Mountain State is Catching Baseball Fever
What a difference a couple of months can make. Back in mid-February, when the Big 12 unveiled its 2013 preseason baseball poll, West Virginia was pegged for a last place finish, receiving last place votes from every other coach in the conference.
Well, hit the fast forward button three months and the Mountaineers are now sitting in a three-way tie with league-favorite Oklahoma and Kansas State for first place in the conference standings with just two weekends remaining until the Phillips 66 Big 12 Championship takes place at Chickasaw Bricktown Ballpark in Oklahoma City, Okla., May 22-26.
West Virginia (29-20, 11-7) has already clinched a spot in the Big 12 tournament (eight of the nine teams qualify), and after taking two of three from 10th-ranked Oklahoma last weekend in Charleston the Mountaineers are now beginning to put themselves in a position to be considered for an NCAA tournament at-large bid.
In the meantime, Mountain State baseball fans are starting to take notice. The Mountaineers drew 7,372 for their three-game series against Oklahoma last weekend at Appalachian Power Park and are averaging more than 2,000 fans per game over their last six “home” dates against Kansas, Pitt and Oklahoma – two of those coming in Beckley and the other coming in Morgantown.
West Virginia obliterated the Hawley Field attendance record last Tuesday against Pitt when 2,535 showed up for the Backyard Brawl, and last Friday night’s Oklahoma game drew 3,279 in a contest that featured two of the best pitchers in the country in Oklahoma’s Jonathan Gray and West Virginia’s Harrison Musgrave.
Yes, it’s becoming difficult to wrap your arms around all that is going on with the Mountaineer baseball program right now.
“It’s going to have to sink in a little bit,” admitted first-year coach Randy Mazey following Sunday’s 9-6 win over Oklahoma. “Coaches and players … you like that stuff, but you try not to get caught up in it because as soon as you start feeling too good about yourself you run into a brick wall.”
That may be, but it’s very difficult for the rest of us not to get a little excited.
The college baseball website Boyd’s World uses a pseudo RPI system very similar to the one the NCAA utilizes and the Mountaineers made a 10-point jump in Boyd’s World’s ratings on Sunday, going from No. 79 to No. 69 following West Virginia’s series-clinching triumph over the Sooners.
The Oklahoma win now gives WVU six victories over top 50 teams and 12 wins over top 100 clubs, with more still out there for the taking with six conference games remaining against TCU and Oklahoma State.
West Virginia has made 11 NCAA tournament trips in program history, the last coming in 1996, but the Mountaineers have NEVER qualified for postseason play as an at-large choice. The closest West Virginia came to doing that was in 2003 when the Mountaineers won 36 games, finished second in the Big East, and had an RPI of 39 before getting eliminated by Rutgers on the third day of the Big East tournament.
WVU also had a strong season in 2009, winning 37 games, but possessed a 97 RPI as a result of a weak schedule that was ranked 236th in the country. The only other time West Virginia was ever really in contention for an NCAA at-large bid was in 1997 when a 36-win Mountaineer team had an RPI of 69. Once again, a soft slate did West Virginia in in the eyes of the selection committee.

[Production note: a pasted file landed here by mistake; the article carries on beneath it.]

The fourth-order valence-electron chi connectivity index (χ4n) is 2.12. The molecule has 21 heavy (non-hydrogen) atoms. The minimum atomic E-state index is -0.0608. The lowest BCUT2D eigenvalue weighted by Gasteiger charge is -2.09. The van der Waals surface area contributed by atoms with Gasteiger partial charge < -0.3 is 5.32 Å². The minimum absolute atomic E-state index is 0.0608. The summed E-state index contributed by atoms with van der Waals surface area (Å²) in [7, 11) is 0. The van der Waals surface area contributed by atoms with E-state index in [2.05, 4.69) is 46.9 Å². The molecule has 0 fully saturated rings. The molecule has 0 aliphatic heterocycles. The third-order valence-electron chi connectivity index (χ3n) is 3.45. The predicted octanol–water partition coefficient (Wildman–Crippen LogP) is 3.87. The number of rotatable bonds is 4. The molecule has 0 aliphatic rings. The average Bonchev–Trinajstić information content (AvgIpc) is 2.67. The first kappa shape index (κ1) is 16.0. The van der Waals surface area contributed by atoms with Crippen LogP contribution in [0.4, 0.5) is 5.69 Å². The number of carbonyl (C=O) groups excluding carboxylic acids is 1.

Boyd’s World “RPI Needs Report” West Virginia could reach the top 45 if it wins its remaining seven games against TCU this weekend in Charleston, against Marshall in Beckley on May 14, and at Oklahoma State the following weekend.
If West Virginia plays the way it did last weekend against the 10th-ranked Sooners, that’s not entirely out of the question.
“We’ve got a bunch of unselfish guys on this team and that’s what championship teams are made of,” noted Mazey.
West Virginia got another solid game-two pitching performance from senior right-hander Dan Dierdorff, and then Mazey cobbled together enough arms on Sunday to bag the series-clincher when junior right-hander Corey Walter came in relief to shut the door after Oklahoma started threatening in the eighth.
Walter, once the team’s Saturday starter, has really thrived in his current Sunday bullpen role, picking up critical victories the last three weeks against Texas, Kansas and Oklahoma.
“When you get to the seventh inning and you’ve got a lead, you count down the outs like the ball is dropping in Times Square and every time you get one they are so valuable,” said Mazey. “For Corey Walter to go in there and challenge guys the way he did, that’s really going to help our team down the stretch.”
The Mountaineers also got several clutch hits – the vast majority of their runs last weekend coming with two outs, including a big five-run second inning in Sunday’s big win over the Sooners.
“Every time we challenge them they step up to the challenge,” said Mazey. “I told them if there is two outs, nobody on base and an 0-2 count, don’t give in and they keep fighting and fighting and fighting.”
As a result, they just keep winning and winning and winning … and, defying the odds.
“I’m really happy with where we are right now, we’ve just got to keep on grinding,” said Mazey.
Check out Antonik's new book The Backyard Brawl: Stories from One of the Weirdest, Wildest, Longest Running, and Most Intense Rivalries in College Football History now available in bookstores. A portion of the sales benefit the WVU Department of Intercollegiate Athletics. Also, be sure to "Like" the new Backyard Brawl Facebook page and tell us your personal WVU-Pitt story.
Randy Mazey, West Virginia Mountaineers, Big 12 Conference baseball
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